Recently in the Astrochemistry Category


A team of scientists led by Carnegie's Jacqueline Faherty has discovered the first evidence of water ice clouds on an object outside of our own Solar System.

The chemical elements are created in nuclear fusion processes in the hot and dense cores of stars. The energy generated through nucleosynthesis allows stars to shine for billions of years.

We address disequilibrum abundances of some simple molecules in the atmospheres of solar composition brown dwarfs and self-luminous extrasolar giant planets using a kinetics-based 1D atmospheric chemistry model.

Observations were made for a number of carbon-rich circumstellar envelopes using the Phoenix spectrograph on the Gemini South telescope to determine the abundance of small carbon chain molecules.

Interstellar molecules with a peptide link -NH-C(=O)-, like formamide (NH2 CHO), acetamide (NH2 COCH3) and isocyanic acid (HNCO) are particularly interesting for their potential role in pre-biotic chemistry.

We present a deep near-infrared image of the newly discovered brown dwarf WISE J085510.83-071442.5 (W0855) using the FourStar imager at Las Campanas Observatory.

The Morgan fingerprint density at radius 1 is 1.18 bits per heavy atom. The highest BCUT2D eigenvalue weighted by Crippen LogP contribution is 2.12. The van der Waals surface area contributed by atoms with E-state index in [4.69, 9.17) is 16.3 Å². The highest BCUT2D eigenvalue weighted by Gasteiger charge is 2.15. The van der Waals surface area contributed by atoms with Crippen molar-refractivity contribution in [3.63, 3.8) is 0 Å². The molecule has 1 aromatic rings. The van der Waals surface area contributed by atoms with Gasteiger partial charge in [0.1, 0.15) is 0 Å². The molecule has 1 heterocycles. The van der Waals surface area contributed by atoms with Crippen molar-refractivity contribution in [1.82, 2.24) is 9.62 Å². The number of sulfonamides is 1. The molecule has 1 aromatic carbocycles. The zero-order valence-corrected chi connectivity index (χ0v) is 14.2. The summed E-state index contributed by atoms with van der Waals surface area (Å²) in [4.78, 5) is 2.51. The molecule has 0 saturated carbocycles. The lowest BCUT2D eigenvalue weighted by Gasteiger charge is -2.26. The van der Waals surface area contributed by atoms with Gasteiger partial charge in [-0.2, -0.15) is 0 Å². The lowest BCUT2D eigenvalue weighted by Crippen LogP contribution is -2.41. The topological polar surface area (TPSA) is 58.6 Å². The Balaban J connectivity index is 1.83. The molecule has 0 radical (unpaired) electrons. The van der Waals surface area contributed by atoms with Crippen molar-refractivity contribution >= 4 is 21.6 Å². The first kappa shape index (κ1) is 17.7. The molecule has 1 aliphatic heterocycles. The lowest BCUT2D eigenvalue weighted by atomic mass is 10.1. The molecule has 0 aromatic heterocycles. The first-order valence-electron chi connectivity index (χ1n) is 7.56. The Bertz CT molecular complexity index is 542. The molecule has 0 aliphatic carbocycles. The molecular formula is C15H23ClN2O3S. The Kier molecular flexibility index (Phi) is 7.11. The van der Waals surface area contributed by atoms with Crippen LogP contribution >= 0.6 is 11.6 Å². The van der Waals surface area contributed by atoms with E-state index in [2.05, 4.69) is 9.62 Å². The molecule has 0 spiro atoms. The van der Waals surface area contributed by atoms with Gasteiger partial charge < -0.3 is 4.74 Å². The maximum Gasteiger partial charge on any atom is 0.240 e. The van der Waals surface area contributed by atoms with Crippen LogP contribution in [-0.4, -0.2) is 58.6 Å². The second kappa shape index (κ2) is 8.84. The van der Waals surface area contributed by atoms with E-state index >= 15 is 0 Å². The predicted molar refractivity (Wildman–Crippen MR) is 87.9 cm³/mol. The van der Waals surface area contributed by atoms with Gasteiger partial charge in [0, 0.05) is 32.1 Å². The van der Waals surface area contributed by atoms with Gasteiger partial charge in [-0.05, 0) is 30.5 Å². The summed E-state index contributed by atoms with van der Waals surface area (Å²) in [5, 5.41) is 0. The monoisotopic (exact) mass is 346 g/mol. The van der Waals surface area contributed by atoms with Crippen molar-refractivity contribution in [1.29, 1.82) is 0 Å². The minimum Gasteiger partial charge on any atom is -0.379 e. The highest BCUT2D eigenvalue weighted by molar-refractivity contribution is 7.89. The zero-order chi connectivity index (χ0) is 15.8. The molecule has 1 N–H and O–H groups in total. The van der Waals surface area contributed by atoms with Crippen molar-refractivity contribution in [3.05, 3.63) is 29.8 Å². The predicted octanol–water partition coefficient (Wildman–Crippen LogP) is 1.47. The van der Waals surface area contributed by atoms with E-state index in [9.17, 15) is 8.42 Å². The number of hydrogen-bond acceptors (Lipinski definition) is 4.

Mysteries of Space Dust Revealed

The first analysis of space dust collected by a special collector onboard NASA's Stardust mission and sent back to Earth for study in 2006 suggests the tiny specks, which likely originated from beyond our solar system, are more complex in composition and structure than previously imagined.

A team of astronomers from Leiden University, The Netherlands, measured the chemical fingerprint of the smallest aromatic molecule.

Water vapor has been detected in protoplanetary disks. In this work we model the distribution of water vapor in protoplanetary disks with a thermo-chemical code.

A NASA-led team of scientists has created detailed 3-D maps of the atmospheres surrounding comets, identifying several gases and mapping their spread at the highest resolution ever achieved.